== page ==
Mixing oxycodone and alcohol is dangerous.
Both opioids and alcohol slow your breathing. Taking both at once presents a real danger of overdose.
Oxycodone is a prescription opioid, prescribed to people with severe pain problems. It addresses pain by triggering endorphins in the brain, blocking pain sensations and promoting a sense of well-being.
As with any opioid, doctors and users must be careful. Oxycodone has a real risk of causing physical and psychological dependency.
Oxycodone is intended for severe pain. According to Mayo Clinic, it is specifically prescribed when other painkillers (also called narcotic analgesics) are ineffective.
It is inappropriate for most people’s pain, even if that pain is still affecting the quality of life. If you suffer from such pain, consult a doctor about your options. Non-opioid medications will likely first be used.
People may abuse oxycodone for the numbness it can cause and the sense of euphoria it brings. They can grow psychologically and physically dependent from there — chasing the high of opioid-induced well-being while trying to avoid withdrawal. Opioid addiction is not easy to overcome, but it’s possible with professional help.
Alcohol is a common depressant that causes a temporary stimulant effect in those who drink it. Despite being widely available, it can still be dangerous and addictive if abused.
Alcohol abuse is quite common. Even people who are not addicted to it may abuse it recreationally to the point of extreme intoxication or even passing out.
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Both oxycodone and alcohol can be dangerous when used in large quantities on their own. Taken together, as they often are, the potential for a fatal outcome increases.
Never drink alcohol while taking any kind of drug without familiarizing yourself with the drug’s interactions. These are often listed on the bottle, but not always. You should also consult your doctor before drinking if you are taking any medication.
Oxycodone should never be combined with alcohol, even a small amount.
Both opioids and alcohol can lead to potentially dangerous and even fatal overdose when abused individually. These drugs are even more dangerous when taken together.
Both oxycodone and alcohol affect the nervous system.
While their effects on the body are not identical, they have some overlapping effects that can be deadly when combined.
They both slow down breathing rates. In the case of an overdose, they can slow breathing to the point where the body is not receiving enough oxygen. When the medications are combined, the effect on the respiratory rate is compounded.
This effect alone is reason enough to avoid taking these substances together. There are further layers to the danger.
First, alcohol and opioids both affect judgment and decision-making processes. Even if you have the capacity while sober to perhaps judge your drug use, your ability to balance a high with the risks of an overdose will fade as the effects of both drugs take hold.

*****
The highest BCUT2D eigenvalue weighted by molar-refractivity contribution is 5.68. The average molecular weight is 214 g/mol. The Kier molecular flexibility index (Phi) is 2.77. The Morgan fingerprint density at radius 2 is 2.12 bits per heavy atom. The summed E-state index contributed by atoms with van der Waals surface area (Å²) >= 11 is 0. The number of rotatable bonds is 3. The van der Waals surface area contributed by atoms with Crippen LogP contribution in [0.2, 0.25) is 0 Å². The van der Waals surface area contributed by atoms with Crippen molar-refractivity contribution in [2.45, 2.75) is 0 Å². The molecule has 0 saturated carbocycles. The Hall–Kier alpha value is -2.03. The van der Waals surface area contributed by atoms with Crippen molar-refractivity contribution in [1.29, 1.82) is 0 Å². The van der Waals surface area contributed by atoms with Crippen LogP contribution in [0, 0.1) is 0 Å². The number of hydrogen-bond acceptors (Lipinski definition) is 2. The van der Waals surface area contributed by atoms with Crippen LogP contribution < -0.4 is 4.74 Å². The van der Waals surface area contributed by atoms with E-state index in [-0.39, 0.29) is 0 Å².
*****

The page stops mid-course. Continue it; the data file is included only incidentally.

Second, alcohol has a notable delay in how it affects the body. It is pretty easy to misjudge how much you drink, especially if you are already high on oxycodone. People often drink alcohol quickly, only to suddenly be hit with the effects of their drinks all at once.
They find themselves severely and potentially dangerously intoxicated.
When you add in other substances of abuse, all these effects are heightened. A person may experience a significantly higher level of intoxication with fewer drinks if they are taking oxycodone. This can quickly turn into an overdose.
Drug abuse is never advisable. When you take high doses of a substance or use it frequently, you risk damage to the body and brain, including the possibility of overdose.
Mixing drugs add another layer to the danger. Drug interactions are not easy to predict.
People are also trying to assess these predictions while high. They are significantly less capable of rational decision-making, and this is a recipe for disaster.Choosing to mix drugs could literally kill you.
Alcohol and oxycodone have a confirmed dangerous interaction. Mixing these drugs in any amount could be incredibly dangerous.
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(February 2019).Oxycodone (Oral Route): Proper Use. Mayo Foundation for Medical Education and Research (MFMER). Retrieved March 2019 from https://www.mayoclinic.org/drugs-supplements/oxycodone-oral-route/proper-use/drg-20074193
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(December 2017). Alcohol and the Brain: Neuronal Molecular Targets, Synapses, and Circuits. Neuron. Retrieved March 2019 from https://www.cell.com/neuron/fulltext/S0896-6273(17)31025-5?_returnURL=https%3A%2F%2Flinkinghub.elsevier.com%2Fretrieve%2Fpii%2FS0896627317310255%3Fshowall%3Dtrue
National Helpline. Substance Abuse and Mental Health Services Administration (SAMHSA). Retrieved February 2019 from https://www.samhsa.gov/find-help/national-helpline